Lighter Dinosaurs Could Have Been 75% Lighter
A team of international scientists have discovered that dinosaurs were actually much lighter in weight that previously though. Some of which weighed less than half of what was first estimated.
Lighter Dinosaurs Calculated with Laser Technology
Biologists at the University of Manchester in England together with U.S scientists have developed a new technique and mathematical formula to accurately measure the weight and size of dinosaurs by using laser technology to calculate their body mass.
Through this new method it has been discovered that the giant Brachiosaurus, which lived in the late Jurassic period about 200 million years ago and was originally estimated to weigh up to 80 tons, would have actually only have weighed 23 tons making it 75% lighter than previously thought.
Lighter Dinosaurs Discovery Was Surprisingly Difficult
Lead author Dr Bill Sellers who is based in Manchester’s Faculty of Life Science said that finding out about the lighter dinosaurs weight and body mass was was surprisingly difficult yet it was one of the most important things that palaeontologists needed to know.
In the past palaeontologists didn’t have the technology that is available today so the way dinosaurs were depicted and described (as slow lumbering giant lizards) was very much subjective and the weights of each dinosaur was grossly overestimated.
Previous Methods of Dinosaur Depiction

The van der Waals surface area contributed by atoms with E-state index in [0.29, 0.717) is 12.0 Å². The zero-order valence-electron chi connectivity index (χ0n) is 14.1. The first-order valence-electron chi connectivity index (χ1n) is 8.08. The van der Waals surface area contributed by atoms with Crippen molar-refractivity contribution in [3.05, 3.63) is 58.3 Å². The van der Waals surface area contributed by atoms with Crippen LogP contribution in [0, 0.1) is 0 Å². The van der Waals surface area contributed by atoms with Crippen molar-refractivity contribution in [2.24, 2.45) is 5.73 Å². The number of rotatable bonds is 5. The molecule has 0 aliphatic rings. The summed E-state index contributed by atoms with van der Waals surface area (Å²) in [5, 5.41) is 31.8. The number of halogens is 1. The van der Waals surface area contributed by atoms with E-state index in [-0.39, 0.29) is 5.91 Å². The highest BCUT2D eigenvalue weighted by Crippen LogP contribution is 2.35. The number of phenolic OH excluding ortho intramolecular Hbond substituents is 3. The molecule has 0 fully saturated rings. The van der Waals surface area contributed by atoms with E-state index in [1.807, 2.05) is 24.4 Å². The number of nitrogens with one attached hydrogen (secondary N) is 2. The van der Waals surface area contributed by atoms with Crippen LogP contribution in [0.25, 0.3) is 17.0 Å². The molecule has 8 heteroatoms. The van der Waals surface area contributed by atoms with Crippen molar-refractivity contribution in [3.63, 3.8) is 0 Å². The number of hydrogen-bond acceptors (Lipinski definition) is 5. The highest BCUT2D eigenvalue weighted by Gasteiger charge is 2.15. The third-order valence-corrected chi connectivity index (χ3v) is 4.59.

One previous method of measuring dinosaur mass was based on artistic interpretation – A reconstructed sculpture of the dinosaur would have been made and then dipped into water to measure the volume. Then the volume would have been multiplied by the density resulting in the mass. However the problem with this method was the artist’s reconstruction, which would vary slightly in form from person-to-person making it rather inaccurate so it was decided to try and find a new method of calculation that wasn’t based on estimating soft tissues.
Lighter Dinosaurs: Animals Have 21% More Body Mass than Expected
Dr Bill Sellers study, which was published in the journal Biology Letters, explained how the biologists used 14 modern-day mammal skeletons (the mammal being the closest model to the dinosaur, similar in the way that they stand and move) to measure the minimum amount of skin needed to cover a skeleton through laser scanning each one. From this investigation they discovered that reindeer, giraffes, elephants as well as polar bears had almost exactly 21% more body mass than the minimum skeletal skin and bone wrap volume required.
When they applied this technique to a Brachiosaur (Giraffatitan brancai) skeleton in the Berlin museum of Natural History, Germany, by calculating the skin and bone wrapping volume and then adding 21% it was discovered that this equates to this dinosaur having weighed 23 tons when alive supporting the view that these prehistoric animals were much lighter than previously thought.
The Importance of the Lighter Dinosaurs Discovery
This new technique can now be applied to other dinosaurs as well as other extinct animals where there is a whole skeleton to analyze. This allows palaeontologists to get a better understanding of the extinct creatures that once roamed our land and to get a more accurate reading of their weight.
Though not all dinosaurs are expected to weigh as much as 75% less they are going to be lighter than in previous estimates, meaning the traditionally portrayed dinosaurs, ferocious in looks and a gigantic heavy lumbering beast with thundering footsteps will need to be updated to portray much lighter dinosaurs.